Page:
Weekly Roundup – 10.17.14

Missed last week and sorry about that and this week’s roundup is a day late.  It has been a busy Fall and even yesterday was a travel day.  I can barely keep up with how quickly the year is passing.

And in health care, there has been a great deal of news, some of it not very good.  Let’s try to focus today on a few of the more positive developments from our friends at FDA.

  • Two Approvals for Idiopathic Pulmonary Fibrosis – On the same day, FDA announced the approval of two new treatments for Idiopathic Pulmonary Fibrosis, a condition that causes gradual scarring of the lungs and can result in the need for transplant.  Both products had fast track, priority review, breakthrough and orphan product designations.  (You can see the differences between the first three of those here.)  The first announcement from FDA was about Esbriet (perfenidone) and the second was for a drug named Ofev (nintedanib) is a kinase inhibitor.
  • FDA Approves Labeling for XR Abuse Deterrent Opioid – An extended release opioid analgesic – Embeda – got the ok for approved new labeling this week and is the third such product approved under the FDA’s 2013 draft guidance “Abuse Deterrent Opioids – Evaluation and Labeling.”  The label reflects that fact that the product has properties that are expected to reduce the possibility of oral abuse when crushed, though there are not properties that would prevent abuse altogether.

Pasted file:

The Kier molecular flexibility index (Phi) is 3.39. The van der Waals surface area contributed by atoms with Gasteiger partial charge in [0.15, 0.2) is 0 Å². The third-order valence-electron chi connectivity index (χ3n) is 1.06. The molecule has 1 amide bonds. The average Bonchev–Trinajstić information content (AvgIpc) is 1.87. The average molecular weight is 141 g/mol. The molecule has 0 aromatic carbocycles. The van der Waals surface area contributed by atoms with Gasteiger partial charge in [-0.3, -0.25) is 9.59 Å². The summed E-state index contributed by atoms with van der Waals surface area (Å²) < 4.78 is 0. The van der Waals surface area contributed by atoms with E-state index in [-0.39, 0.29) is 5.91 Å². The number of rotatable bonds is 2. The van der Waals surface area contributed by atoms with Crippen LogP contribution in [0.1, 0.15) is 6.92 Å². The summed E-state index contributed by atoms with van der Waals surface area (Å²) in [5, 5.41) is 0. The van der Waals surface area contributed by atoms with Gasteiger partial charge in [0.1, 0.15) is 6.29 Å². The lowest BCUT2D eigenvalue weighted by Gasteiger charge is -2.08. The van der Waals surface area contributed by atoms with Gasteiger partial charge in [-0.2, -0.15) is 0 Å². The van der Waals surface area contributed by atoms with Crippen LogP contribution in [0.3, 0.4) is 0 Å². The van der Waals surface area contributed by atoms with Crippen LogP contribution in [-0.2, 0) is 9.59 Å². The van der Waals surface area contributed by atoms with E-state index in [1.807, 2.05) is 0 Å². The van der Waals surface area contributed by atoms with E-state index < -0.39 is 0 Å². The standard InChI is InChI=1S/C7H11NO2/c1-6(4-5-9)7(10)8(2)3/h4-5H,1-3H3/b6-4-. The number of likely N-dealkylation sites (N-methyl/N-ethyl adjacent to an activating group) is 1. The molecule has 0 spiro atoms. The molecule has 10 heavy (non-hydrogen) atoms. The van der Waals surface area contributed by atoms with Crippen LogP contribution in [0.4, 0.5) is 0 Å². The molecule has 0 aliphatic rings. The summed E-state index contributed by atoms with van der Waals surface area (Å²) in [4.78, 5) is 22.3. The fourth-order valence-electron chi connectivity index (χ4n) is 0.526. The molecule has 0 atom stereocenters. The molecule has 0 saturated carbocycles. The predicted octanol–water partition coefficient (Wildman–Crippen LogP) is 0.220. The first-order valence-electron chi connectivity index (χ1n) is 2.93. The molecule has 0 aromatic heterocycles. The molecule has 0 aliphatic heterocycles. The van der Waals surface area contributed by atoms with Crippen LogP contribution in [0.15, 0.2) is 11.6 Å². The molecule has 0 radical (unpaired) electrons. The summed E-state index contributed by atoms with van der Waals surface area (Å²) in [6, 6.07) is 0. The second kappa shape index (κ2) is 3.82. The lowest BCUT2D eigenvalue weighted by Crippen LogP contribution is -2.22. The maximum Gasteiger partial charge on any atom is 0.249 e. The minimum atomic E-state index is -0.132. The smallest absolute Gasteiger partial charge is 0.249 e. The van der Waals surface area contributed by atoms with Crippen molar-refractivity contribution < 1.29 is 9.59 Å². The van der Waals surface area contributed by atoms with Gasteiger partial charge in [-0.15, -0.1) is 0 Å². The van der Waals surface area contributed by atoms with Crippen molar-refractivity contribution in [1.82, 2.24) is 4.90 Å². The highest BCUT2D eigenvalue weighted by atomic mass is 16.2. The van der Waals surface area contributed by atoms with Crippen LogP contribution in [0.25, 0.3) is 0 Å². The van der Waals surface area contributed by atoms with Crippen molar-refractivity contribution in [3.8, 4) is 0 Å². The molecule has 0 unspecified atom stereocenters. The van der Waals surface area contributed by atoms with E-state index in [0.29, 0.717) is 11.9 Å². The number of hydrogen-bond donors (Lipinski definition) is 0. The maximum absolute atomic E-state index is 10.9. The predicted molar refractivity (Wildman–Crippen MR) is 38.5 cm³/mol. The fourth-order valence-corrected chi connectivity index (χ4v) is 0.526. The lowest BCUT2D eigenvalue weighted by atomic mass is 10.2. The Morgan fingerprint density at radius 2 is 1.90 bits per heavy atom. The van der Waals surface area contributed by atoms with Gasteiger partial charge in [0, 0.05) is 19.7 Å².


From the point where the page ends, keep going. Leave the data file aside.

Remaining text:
• Legislation Introduced on Prescription Drug and Heroin Addiction – On a related note, Senator Edward Markey of Massachusetts announced that he was releasing a report this week to address addiction issues related to both prescription drug products and heroin.  The report contains policy recommendations that address a number of issues associated with addiction and abuse under three primary categories including in part:  Prevention – increasing awareness, research on tamper-proof design, tracking prescriptions, proper disposal; Enforcement –  strengthening courts, improving treatment in prisons and ensuring medical coverage upon re-entry after discharge;  and Treatment – improving access to dependence treatment and evidence based treatments, increasing capacity, reducing insurance barriers, and improving care.

That’s it for me this week.  Have a good weekend everyone.

Photo Credit:  Anne Becker

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